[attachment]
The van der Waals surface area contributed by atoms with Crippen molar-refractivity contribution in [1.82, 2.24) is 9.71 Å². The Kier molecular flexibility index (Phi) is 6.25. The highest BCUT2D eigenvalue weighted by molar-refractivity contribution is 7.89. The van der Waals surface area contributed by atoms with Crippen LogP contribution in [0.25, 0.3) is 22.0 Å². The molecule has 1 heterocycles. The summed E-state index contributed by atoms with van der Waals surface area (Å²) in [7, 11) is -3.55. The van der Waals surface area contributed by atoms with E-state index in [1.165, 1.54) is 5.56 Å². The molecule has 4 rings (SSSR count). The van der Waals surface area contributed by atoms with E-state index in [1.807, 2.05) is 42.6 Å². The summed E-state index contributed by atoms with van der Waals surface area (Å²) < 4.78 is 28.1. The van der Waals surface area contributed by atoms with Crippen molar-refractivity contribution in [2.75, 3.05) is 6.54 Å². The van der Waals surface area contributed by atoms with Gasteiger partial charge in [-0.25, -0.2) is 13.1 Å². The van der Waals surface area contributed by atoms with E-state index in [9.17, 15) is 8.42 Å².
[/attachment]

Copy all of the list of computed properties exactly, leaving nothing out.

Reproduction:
The van der Waals surface area contributed by atoms with Crippen molar-refractivity contribution in [1.82, 2.24) is 9.71 Å². The Kier molecular flexibility index (Phi) is 6.25. The highest BCUT2D eigenvalue weighted by molar-refractivity contribution is 7.89. The van der Waals surface area contributed by atoms with Crippen LogP contribution in [0.25, 0.3) is 22.0 Å². The molecule has 1 heterocycles. The summed E-state index contributed by atoms with van der Waals surface area (Å²) in [7, 11) is -3.55. The van der Waals surface area contributed by atoms with E-state index in [1.165, 1.54) is 5.56 Å². The molecule has 4 rings (SSSR count). The van der Waals surface area contributed by atoms with E-state index in [1.807, 2.05) is 42.6 Å². The summed E-state index contributed by atoms with van der Waals surface area (Å²) < 4.78 is 28.1. The van der Waals surface area contributed by atoms with Crippen molar-refractivity contribution in [2.75, 3.05) is 6.54 Å². The van der Waals surface area contributed by atoms with Gasteiger partial charge in [-0.25, -0.2) is 13.1 Å². The van der Waals surface area contributed by atoms with E-state index in [9.17, 15) is 8.42 Å².